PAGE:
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other. The influence of these principles will be particularly manifest in his caution with respect to the commencement and prolongation of wars.

Conscious that self-defence, or the defence of the just cause of an ally, is the only ground on which hostilities can be vindicated; conscious too that however prosperous the event may be, little benefit will result to the thousands by whose exertions, wounds and sufferings it has been purchafed ; and that however apparent may be the guilt of the Governors of the enemy, the punishment of it chiefly falls on their ignorant and unoffending subjects: he will never enter into a contest without a firm conviction that it is both equitable and necessary ; nor ever continue it a moment after reasonable reparation and security can be obtained. In forming a treaty of alliance, he will explain his sentiments on thele topics with the utmost perspicuity; and will never pledge his country to any measure which seems likely to lead her in the end to become an accomplice in the ambitious views of her confederates, by fupporting them in unprovoked wars; or to comply with the suggestions of their revenge or their timidity, by continuing to profecute wars originally indispensable,



after proper terms of pacification have been offered or would be accepted by their adverfaries. He will gladly employ the good offices of his country in mediating peace between contending powers abroad, without rafhly endangering its own tranquillity. If, during his administration, he is called upon to fulfil an engagement with a foreign power, contracted by fome of his predecessors in office, which he perceives to be radically unjust; whatever may be the hazard to himself, he will refuse to comply. For is not he apprized that justice, fanctioned alike by natural reason and revealed religion, pronounces every covenant void, whether entered into by an individual or by a nation, which opposes her inviolable and antecedent laws? The house-breaker, who has promised his affistance in a burglary; the assassin, who has engaged to perpetrate a murder; is he bound, is he at liberty, to perform the contract ? Nations are in this respect individuals to each other. It is also to the nation, as well as to the individual, that Religion addresses her command: “Thou shalt lóve thy neighbour as thyself; and do unto others as thou wouldest have others, do into thee."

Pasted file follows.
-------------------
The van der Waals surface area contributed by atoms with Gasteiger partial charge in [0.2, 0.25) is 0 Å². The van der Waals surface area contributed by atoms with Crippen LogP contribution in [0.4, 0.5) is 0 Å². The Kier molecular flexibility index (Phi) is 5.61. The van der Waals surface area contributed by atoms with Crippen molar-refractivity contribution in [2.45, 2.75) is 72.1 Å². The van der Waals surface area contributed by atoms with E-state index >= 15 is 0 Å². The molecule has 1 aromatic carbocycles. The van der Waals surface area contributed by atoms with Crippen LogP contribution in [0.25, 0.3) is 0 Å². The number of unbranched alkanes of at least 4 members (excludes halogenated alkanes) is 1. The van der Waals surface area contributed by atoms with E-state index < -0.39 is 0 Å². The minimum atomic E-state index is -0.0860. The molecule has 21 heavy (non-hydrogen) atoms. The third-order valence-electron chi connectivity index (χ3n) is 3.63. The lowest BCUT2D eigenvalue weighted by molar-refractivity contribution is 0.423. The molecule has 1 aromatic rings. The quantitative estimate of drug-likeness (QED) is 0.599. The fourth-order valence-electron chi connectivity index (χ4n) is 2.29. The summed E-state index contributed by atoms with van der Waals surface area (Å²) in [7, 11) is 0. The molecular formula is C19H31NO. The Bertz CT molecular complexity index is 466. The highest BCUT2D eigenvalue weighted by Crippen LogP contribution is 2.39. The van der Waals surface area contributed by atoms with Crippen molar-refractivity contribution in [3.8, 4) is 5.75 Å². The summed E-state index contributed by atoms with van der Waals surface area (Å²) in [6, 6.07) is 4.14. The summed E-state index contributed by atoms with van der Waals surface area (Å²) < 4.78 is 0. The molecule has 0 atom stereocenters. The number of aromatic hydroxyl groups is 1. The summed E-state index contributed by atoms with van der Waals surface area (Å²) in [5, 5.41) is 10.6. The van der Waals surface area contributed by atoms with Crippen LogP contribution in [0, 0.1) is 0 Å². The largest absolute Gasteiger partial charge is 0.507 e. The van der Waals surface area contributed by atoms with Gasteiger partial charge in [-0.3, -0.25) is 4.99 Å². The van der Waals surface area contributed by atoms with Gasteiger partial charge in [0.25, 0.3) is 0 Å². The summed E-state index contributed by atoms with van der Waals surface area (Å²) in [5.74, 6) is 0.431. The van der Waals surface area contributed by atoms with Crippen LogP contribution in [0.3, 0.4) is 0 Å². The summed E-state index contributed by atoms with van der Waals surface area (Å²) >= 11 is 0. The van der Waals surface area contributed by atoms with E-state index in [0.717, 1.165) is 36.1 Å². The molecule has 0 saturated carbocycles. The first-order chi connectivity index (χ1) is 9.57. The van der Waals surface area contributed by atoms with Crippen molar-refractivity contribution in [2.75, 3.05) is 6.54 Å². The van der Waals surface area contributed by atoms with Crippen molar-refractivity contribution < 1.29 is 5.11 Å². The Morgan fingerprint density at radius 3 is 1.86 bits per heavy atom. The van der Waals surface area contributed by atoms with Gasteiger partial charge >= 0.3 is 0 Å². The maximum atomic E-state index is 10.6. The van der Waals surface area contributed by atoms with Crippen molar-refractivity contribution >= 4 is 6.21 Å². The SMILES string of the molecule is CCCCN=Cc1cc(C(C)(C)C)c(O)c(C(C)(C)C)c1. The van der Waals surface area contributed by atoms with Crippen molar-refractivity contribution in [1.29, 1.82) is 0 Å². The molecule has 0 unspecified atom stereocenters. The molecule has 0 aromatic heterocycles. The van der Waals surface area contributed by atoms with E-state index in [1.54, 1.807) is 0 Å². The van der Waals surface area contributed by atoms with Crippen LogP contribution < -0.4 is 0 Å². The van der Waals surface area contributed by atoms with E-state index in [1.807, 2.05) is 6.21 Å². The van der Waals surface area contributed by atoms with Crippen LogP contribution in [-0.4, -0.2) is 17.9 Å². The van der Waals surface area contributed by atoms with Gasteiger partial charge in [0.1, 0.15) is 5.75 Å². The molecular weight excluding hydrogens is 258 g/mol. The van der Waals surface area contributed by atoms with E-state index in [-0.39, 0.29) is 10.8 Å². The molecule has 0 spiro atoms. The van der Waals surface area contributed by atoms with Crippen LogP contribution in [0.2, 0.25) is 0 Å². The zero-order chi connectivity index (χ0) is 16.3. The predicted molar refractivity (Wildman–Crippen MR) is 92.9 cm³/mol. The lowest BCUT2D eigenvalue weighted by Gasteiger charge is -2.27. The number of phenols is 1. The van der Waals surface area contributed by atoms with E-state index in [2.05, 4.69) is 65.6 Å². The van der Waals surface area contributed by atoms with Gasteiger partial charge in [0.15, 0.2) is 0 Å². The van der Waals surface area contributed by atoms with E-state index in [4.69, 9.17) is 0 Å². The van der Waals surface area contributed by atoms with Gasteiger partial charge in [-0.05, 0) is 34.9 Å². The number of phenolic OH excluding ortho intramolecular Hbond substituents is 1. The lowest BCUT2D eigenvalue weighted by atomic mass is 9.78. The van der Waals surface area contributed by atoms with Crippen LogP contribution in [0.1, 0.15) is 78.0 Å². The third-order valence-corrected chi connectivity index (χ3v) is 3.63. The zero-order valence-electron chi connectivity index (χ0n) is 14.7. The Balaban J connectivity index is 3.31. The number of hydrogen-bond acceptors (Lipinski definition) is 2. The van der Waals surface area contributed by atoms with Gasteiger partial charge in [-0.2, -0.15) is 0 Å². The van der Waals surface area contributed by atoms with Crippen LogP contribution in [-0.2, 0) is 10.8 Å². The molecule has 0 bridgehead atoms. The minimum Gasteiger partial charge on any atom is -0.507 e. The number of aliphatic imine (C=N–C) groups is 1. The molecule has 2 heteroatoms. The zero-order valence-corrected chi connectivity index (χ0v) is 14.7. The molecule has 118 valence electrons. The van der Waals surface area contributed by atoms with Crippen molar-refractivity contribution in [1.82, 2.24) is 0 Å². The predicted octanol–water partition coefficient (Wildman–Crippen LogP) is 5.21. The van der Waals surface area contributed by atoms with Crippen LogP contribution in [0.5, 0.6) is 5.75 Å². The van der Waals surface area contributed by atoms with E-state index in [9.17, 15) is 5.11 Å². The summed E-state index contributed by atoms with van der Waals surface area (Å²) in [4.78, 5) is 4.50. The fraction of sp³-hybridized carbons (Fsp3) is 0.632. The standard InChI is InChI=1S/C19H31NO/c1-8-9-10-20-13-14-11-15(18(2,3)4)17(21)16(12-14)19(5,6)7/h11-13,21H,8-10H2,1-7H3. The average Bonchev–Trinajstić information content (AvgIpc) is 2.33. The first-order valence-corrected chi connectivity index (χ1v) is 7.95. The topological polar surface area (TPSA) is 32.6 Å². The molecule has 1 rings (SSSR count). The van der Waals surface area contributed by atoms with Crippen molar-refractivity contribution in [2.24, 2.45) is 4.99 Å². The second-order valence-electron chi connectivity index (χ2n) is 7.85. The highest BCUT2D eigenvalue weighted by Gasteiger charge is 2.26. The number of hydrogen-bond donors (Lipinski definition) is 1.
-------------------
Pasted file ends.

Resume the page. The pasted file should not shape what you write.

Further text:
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Attention to the claims of mutual benevolence, and to the general happiness of mankind, will influence an upright Minister in adjusting treaties of commerce with foreign countries ; and prompt him to adopt such regulations as may be practicable for mitigating the horrors of future wars. A spirit of universal goodwill, strengthened and roused to action by a sense of Christian duty, will lead him to pro mote the discovery of unknown regions, and the civilization of their barbarous inhabitants. Considering himself as the Representative of the Public, considering the whole People as it were embodied in his person, and capable only through him of exercising an enlarged philanthropy; he will look through the world with a discerning and judicious eye, in order to select proper objects to whom he may dispense their charity, and pour out the overflowings of domestic prosperity and affluence.